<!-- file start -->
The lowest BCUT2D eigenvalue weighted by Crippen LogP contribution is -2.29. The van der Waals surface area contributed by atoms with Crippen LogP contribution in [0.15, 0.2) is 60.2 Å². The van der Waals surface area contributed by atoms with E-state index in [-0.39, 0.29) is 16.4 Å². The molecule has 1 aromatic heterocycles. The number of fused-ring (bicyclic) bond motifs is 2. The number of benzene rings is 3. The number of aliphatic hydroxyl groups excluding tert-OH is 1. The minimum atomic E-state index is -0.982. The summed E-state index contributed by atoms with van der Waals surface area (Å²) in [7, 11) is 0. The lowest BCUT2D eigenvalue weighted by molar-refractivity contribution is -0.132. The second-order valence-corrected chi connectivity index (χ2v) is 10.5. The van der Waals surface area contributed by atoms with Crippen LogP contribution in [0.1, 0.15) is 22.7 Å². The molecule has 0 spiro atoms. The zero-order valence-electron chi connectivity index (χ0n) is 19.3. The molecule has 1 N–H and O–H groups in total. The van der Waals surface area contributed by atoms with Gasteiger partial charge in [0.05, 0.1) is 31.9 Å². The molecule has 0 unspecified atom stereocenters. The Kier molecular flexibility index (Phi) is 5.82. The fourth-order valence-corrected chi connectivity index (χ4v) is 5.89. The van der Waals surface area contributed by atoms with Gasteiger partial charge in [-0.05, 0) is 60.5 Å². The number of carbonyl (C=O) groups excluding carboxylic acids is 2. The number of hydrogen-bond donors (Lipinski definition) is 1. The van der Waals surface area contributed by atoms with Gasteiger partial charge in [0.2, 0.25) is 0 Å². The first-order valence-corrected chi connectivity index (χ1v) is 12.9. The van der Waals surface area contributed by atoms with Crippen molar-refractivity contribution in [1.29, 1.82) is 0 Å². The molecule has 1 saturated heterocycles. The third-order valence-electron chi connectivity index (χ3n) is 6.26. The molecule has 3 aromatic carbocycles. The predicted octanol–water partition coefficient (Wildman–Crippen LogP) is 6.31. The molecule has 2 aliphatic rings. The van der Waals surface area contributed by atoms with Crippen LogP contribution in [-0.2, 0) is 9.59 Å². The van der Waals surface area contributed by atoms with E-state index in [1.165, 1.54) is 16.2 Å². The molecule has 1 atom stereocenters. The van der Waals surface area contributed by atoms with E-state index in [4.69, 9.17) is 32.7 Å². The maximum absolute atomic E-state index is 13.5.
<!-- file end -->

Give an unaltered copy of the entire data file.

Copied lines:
The lowest BCUT2D eigenvalue weighted by Crippen LogP contribution is -2.29. The van der Waals surface area contributed by atoms with Crippen LogP contribution in [0.15, 0.2) is 60.2 Å². The van der Waals surface area contributed by atoms with E-state index in [-0.39, 0.29) is 16.4 Å². The molecule has 1 aromatic heterocycles. The number of fused-ring (bicyclic) bond motifs is 2. The number of benzene rings is 3. The number of aliphatic hydroxyl groups excluding tert-OH is 1. The minimum atomic E-state index is -0.982. The summed E-state index contributed by atoms with van der Waals surface area (Å²) in [7, 11) is 0. The lowest BCUT2D eigenvalue weighted by molar-refractivity contribution is -0.132. The second-order valence-corrected chi connectivity index (χ2v) is 10.5. The van der Waals surface area contributed by atoms with Crippen LogP contribution in [0.1, 0.15) is 22.7 Å². The molecule has 0 spiro atoms. The zero-order valence-electron chi connectivity index (χ0n) is 19.3. The molecule has 1 N–H and O–H groups in total. The van der Waals surface area contributed by atoms with Gasteiger partial charge in [0.05, 0.1) is 31.9 Å². The molecule has 0 unspecified atom stereocenters. The Kier molecular flexibility index (Phi) is 5.82. The fourth-order valence-corrected chi connectivity index (χ4v) is 5.89. The van der Waals surface area contributed by atoms with Gasteiger partial charge in [-0.05, 0) is 60.5 Å². The number of carbonyl (C=O) groups excluding carboxylic acids is 2. The number of hydrogen-bond donors (Lipinski definition) is 1. The van der Waals surface area contributed by atoms with Gasteiger partial charge in [0.2, 0.25) is 0 Å². The first-order valence-corrected chi connectivity index (χ1v) is 12.9. The van der Waals surface area contributed by atoms with Crippen molar-refractivity contribution in [1.29, 1.82) is 0 Å². The molecule has 1 saturated heterocycles. The third-order valence-electron chi connectivity index (χ3n) is 6.26. The molecule has 3 aromatic carbocycles. The predicted octanol–water partition coefficient (Wildman–Crippen LogP) is 6.31. The molecule has 2 aliphatic rings. The van der Waals surface area contributed by atoms with Crippen LogP contribution in [-0.2, 0) is 9.59 Å². The van der Waals surface area contributed by atoms with E-state index in [1.165, 1.54) is 16.2 Å². The molecule has 1 atom stereocenters. The van der Waals surface area contributed by atoms with E-state index in [4.69, 9.17) is 32.7 Å². The maximum absolute atomic E-state index is 13.5.